Drink up — but stop before you end up in hot water

Drink up — but stop before you end up in hot water
OVER-HYDRATION: Hyponatremia, which occurs when you take in more fluid than your kidneys can process and remove, can be highly dangerous. Picture: Thinkstock/PA

Max Freeman-Mills explains why overshooting the recommended two litres per day can do more harm than good

MODERN health trends come and go, but one piece of advice that doesn’t ever seem to change is that we should all be drinking as much water as possible. As it turns out, though, there are hidden dangers to this most innocuous of activities — the spectre of “water intoxication”, hydration’s potential sting in the tail.

Headaches, nausea, fatigue — all of these symptoms are associated with dehydration but can also rear their heads if you’re over-hydrated, as it turns out. The scientific word for the issue is hyponatremia but the condition is really rare, especially if you’re not an endurance athlete.

What is over-hydration?

Essentially, over-hydration is when you take on more fluid than your kidneys can process and remove. It can be dangerous and even fatal in the most extreme cases. “Watering down your blood [makes] it harder to carry nutrients, send brain signals and control the muscles,” says Harry Aitken, a qualified sports scientist at Auster.

Over-hydration can particularly crop up during exercise, as people try to gulp down the water they’re losing through sweat.

“People have a tendency to replace the water but forget the sodium losses,” says Dr Ricardo Da Costa, a nutrition lecturer at Monash University, Australia.

Da Costa says that rehydration is all well and good, but without sodium to balance the equation, the change to the composition of our plasma can be problematic.

The risk of over-hydration is still relatively slim for most people, though.

As nutritionist Johanna Hignett explains: “You would need to drink extremely large quantities, in the order of five litres or more within an hour” to be at risk of hyponatremia. In normal life you’re unlikely to be chugging as much as that.

What are the symptoms?

Hyponatremia causes the sodium in your body to become diluted, and when this happens, your body’s water levels rise, causing your cells to begin to swell. This swelling can cause many signs and symptoms, from mild to life-threatening.

A person who is consistently drinking too much water may experience nausea and vomiting, headaches, confusion and loss of energy. In more extreme cases, it can cause muscle weakness, spasms or cramps, seizures and can even result in coma.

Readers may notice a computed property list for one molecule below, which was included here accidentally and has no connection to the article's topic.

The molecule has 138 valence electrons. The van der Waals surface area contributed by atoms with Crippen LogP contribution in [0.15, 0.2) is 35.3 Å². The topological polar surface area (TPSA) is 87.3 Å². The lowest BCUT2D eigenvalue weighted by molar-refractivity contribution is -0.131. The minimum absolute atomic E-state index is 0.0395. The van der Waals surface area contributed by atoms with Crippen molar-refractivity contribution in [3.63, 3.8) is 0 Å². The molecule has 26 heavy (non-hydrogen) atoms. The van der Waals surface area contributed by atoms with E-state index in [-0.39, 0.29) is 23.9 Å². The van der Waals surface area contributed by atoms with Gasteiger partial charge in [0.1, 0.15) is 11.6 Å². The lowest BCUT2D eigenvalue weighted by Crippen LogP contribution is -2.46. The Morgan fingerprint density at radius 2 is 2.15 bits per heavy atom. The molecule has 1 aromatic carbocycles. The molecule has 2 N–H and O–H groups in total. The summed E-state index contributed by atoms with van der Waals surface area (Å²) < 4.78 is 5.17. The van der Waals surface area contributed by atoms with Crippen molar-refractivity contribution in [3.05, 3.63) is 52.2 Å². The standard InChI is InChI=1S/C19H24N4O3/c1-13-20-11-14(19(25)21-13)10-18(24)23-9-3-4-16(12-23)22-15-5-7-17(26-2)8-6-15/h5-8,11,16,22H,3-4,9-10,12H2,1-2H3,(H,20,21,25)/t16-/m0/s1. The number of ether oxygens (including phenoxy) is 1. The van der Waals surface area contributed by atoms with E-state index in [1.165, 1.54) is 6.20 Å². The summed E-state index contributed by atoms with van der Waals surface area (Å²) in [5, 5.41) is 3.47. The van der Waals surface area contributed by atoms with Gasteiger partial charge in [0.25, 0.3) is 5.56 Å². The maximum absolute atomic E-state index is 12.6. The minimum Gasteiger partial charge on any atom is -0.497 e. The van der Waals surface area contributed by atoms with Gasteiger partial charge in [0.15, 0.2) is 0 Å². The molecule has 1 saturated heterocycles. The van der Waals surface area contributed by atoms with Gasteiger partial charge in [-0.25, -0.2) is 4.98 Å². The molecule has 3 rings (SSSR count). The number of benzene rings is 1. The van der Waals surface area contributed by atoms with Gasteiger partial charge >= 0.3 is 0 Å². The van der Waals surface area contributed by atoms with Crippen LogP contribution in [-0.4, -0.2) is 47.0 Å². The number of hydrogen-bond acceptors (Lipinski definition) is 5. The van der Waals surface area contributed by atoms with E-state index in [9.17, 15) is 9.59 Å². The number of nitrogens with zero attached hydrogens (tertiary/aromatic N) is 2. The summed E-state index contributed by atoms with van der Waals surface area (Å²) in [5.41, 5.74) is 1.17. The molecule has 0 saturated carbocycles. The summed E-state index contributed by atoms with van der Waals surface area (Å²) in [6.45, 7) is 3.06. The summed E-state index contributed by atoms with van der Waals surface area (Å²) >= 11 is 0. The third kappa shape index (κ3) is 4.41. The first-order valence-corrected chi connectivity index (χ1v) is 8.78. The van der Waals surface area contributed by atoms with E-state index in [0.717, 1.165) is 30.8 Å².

Experts advise that anyone who develops severe signs and symptoms of hyponatremia should seek immediate emergency care.

How can you avoid over-hydration?

The steps to avoid reaching the point of over-hydration involve some relatively obvious reversals of normal practice. If you’re monitoring the colour of your urine, as some people do, you should be aiming for a light yellow colour, rather than shooting for as clear pee as possible — which many people assume means the peak of hydration.

Urine shouldn’t be entirely clear and, if it is, you might be drinking more water than you need. Hignett says the ideal shade for most people is “a pale straw colour”.

People who drink too much water while taking part in marathons, ultra marathons, triathlons and other long-distance, high-intensity activities are at an increased risk of hyponatremia, so if you’re rehydrating after exercise, consider taking it slower than usual.

If you notice yourself taking time to return to normal service after working out, try drinking a sports drink, as the sodium content can help you to find your balance again.

At the 2002 Boston Marathon, a study found that 13% of participants demonstrated the symptoms of hyponatremia, proving that, while serious results are extremely rare, the issue is still common — especially at sporting events.

There’s a reason that daily water recommendations have both lower and upper limits, so you should try to stick to them in normal, day-to-day life. Experts advise that we drink six to eight glasses of fluid a day, although food can also contribute to this total.

It makes sense, therefore, that drinking 15 cups of water a day might not be sensible. A safe limit is one litre in any one hour, as this is roughly what your kidneys are able to process normally.

Finally, it may sound obvious, but the body already has a built-in system to help you know how much to drink — thirst. If you keep drinking and never stop feeling thirsty, talk to your doctor, as this could be a sign that something isn’t quite right. But, for most people, drinking until you’re no longer thirsty, then stopping, will keep your levels in check.

The risks of over-hydration may be low, but it’s worth knowing that the condition is possible, especially if you’re a budding athlete with a marathon to run in 2019.

With these tips in mind though, you should be safe from the little-known problem of hyponatremia.

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